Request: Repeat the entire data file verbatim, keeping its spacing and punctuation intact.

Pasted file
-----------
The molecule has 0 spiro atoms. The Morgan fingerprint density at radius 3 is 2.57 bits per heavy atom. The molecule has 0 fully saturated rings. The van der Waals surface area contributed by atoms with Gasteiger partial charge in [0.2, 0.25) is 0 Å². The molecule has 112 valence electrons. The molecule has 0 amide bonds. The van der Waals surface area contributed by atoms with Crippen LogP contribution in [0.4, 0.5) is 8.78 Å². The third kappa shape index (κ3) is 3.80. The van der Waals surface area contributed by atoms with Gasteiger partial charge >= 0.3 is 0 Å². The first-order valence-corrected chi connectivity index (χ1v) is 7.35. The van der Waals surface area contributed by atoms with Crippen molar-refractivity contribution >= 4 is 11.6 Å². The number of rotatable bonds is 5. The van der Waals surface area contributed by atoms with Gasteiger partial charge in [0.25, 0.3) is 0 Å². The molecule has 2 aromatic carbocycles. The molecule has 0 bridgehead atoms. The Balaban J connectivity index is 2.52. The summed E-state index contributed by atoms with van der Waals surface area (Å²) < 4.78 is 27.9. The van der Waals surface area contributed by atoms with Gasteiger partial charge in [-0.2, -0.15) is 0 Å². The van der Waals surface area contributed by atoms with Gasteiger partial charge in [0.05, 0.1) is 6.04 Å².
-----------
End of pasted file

The molecule has 0 spiro atoms. The Morgan fingerprint density at radius 3 is 2.57 bits per heavy atom. The molecule has 0 fully saturated rings. The van der Waals surface area contributed by atoms with Gasteiger partial charge in [0.2, 0.25) is 0 Å². The molecule has 112 valence electrons. The molecule has 0 amide bonds. The van der Waals surface area contributed by atoms with Crippen LogP contribution in [0.4, 0.5) is 8.78 Å². The third kappa shape index (κ3) is 3.80. The van der Waals surface area contributed by atoms with Gasteiger partial charge >= 0.3 is 0 Å². The first-order valence-corrected chi connectivity index (χ1v) is 7.35. The van der Waals surface area contributed by atoms with Crippen molar-refractivity contribution >= 4 is 11.6 Å². The number of rotatable bonds is 5. The van der Waals surface area contributed by atoms with Gasteiger partial charge in [0.25, 0.3) is 0 Å². The molecule has 2 aromatic carbocycles. The molecule has 0 bridgehead atoms. The Balaban J connectivity index is 2.52. The summed E-state index contributed by atoms with van der Waals surface area (Å²) < 4.78 is 27.9. The van der Waals surface area contributed by atoms with Gasteiger partial charge in [-0.2, -0.15) is 0 Å². The van der Waals surface area contributed by atoms with Gasteiger partial charge in [0.05, 0.1) is 6.04 Å².